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minutes to the ounce given as the usual time in the pamphlet. This slowness in volatilization led to considerable loss in formaldehyde, because the door had to be opened several times during the process to see whether it was yet completed. The danger of fire led to great unwillingness to leave it longer than was entirely necessary.
The results of these four experiments would tend to show that Solidified Formaldehyde is only an indifferent surface disinfectant, sterilizing but 67 per cent of the test objects when used in the proportion of 1 ounce to 1,000 cubic feet, and can not be depended on at all for penetration.
The last experiment was tried with a larger amount of formaldehyde, 2 ounces per 1,000 cubic feet, or four times that recommended by the pamphlet (page 3) for surface disinfection, and the maximum recommended “when unusual permeating potency is demanded, sufficient to kill bacteria protected by several folds of blanket.” Table VI gives the results of this experiment:
(In a room of dwelling house. i
All of the thirty-seven test objects exposed on the surface were sterilized, but the penetration was scarcely better than with the other set of experiments, even though the exposure was much longer and the formaldehyde was volatilized quickly.
I would conclude then that, so far as our experiments go, Dr. Leininger's Solidified Formaldehyde seems to be efficient surface disinfectant when used in the proportion of at least two ounces per 1,000 cubic feet, but can not, at that proportion, be depended on for any penetration. The fire risk in using it is not to be disregarded.
The probability that much of the disinfecting done is not at all effective is clearly shown by the above report, The solid formaldehyde generators, of which the Leininger is a type, are quite generally used throughout the State, and a belief that they were not effective, especially with the amount of material used, led to the series of tests which is reported Health officers will note the fact that the penetrating power is small, and if they continue to use this method, instead of the permanganate of potash method, much larger quantities must be used.
Although, owing to our mild climate, which is almost perpetual spring, flies are always with us, during the summer months there are more of them, hence the greater need of care. The fact that flies are one of the greatest causes of the spread of disease can not be too strongly impressed upon both health officers and people. There is nothing too filthy for them to wallow in, and, covered with the dirt and disease germs, they seek human companionship and insist on most intimate associations. They delight to bathe in our milk and scrape their feet on our food, leaving not only the accumulated filth, but other more nasty "spots."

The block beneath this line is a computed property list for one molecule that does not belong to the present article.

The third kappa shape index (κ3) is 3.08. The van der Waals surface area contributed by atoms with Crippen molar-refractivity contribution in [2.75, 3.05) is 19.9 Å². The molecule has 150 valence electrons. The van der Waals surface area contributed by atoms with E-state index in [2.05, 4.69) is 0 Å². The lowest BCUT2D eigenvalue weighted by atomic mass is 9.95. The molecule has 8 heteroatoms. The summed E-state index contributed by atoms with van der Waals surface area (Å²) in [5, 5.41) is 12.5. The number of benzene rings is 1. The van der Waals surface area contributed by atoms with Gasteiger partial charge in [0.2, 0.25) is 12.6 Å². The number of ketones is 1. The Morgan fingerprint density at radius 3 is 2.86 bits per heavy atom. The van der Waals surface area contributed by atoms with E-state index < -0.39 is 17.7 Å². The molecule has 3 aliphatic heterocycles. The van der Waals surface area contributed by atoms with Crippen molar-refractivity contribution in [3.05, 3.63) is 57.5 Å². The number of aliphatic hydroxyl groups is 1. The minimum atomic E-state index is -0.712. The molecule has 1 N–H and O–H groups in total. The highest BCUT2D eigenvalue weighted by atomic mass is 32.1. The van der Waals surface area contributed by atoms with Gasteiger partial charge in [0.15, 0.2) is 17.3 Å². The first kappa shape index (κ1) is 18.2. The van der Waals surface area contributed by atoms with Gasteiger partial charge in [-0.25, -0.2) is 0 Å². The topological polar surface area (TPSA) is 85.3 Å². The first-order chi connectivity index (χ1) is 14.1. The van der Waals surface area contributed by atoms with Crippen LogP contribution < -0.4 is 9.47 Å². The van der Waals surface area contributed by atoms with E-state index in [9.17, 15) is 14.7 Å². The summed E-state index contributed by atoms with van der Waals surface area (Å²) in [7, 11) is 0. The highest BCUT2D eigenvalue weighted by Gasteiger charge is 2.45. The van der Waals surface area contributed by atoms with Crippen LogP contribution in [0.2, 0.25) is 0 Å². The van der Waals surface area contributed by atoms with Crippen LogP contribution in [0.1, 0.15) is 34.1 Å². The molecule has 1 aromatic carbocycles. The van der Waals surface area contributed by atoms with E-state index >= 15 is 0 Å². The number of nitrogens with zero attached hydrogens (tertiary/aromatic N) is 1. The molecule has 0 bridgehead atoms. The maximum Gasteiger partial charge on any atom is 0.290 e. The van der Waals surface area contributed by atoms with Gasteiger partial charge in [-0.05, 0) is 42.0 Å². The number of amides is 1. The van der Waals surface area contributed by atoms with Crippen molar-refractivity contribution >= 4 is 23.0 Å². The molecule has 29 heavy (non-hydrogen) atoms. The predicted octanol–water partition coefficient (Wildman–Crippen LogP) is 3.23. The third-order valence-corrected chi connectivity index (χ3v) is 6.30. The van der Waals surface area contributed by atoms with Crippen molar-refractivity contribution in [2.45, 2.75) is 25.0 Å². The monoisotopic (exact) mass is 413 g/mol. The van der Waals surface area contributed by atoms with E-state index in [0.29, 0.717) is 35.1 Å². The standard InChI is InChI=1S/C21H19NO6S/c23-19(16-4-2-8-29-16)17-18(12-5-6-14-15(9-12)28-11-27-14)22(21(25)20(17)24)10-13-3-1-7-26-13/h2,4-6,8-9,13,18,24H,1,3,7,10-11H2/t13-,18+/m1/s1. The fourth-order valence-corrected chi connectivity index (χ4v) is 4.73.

Lighting, as they delight to do, upon open sores on man or beast, and covering themselves with the discharges and the excrement of the sick and then coming to us, is it any wonder that disease spreads ? Why should we tolerate the fly? Why not banish him from our towns? Why furnish him a convenient breeding place! We know they breed in manure. Why allow it to be piled up, for no other apparent reason than that the flies can breed ? Every city and town should have ordinances requiring all manure to be put in tight receptacles and removed at least every two or three days, and the health department should see that they be enforced. If this could be, a great step would be taken toward preventing the spread of disease.
Professor Woodworth, Entomologist of the State University, is anxious to have some town pass ordinances against flies, and allow him and his body of able assistants to study the situation and help to make a “flyless town.” What a popular place it would be !
SICK RABBITS. The public press gives information that the rabbits of Oregon are dying off with some infectious disease, and that some of them are being taken to Australia with the hope that they will give the disease to their kin in that country, and so relieve it of what has been a veritable pest. The United States Department of Agriculture is also reported as investigating the disease to find out its cause and history.
That the rabbits on the Pacific Coast and in Australia have been a drawback to agriculture there is no doubt, and their riddance would be a blessing, unless it comes at too great a cost. The rabbit is a rodent, and like others of its kind is subject to plague, and while the probabilities are against it, it is possible that this disease is no other. Should it prove to be plague, or some other disease that is fatal to man, the greatest care would have to be exercised or the human family would become infected. For this, as well as purely agricultural reasons, the nature of the trouble should be studied.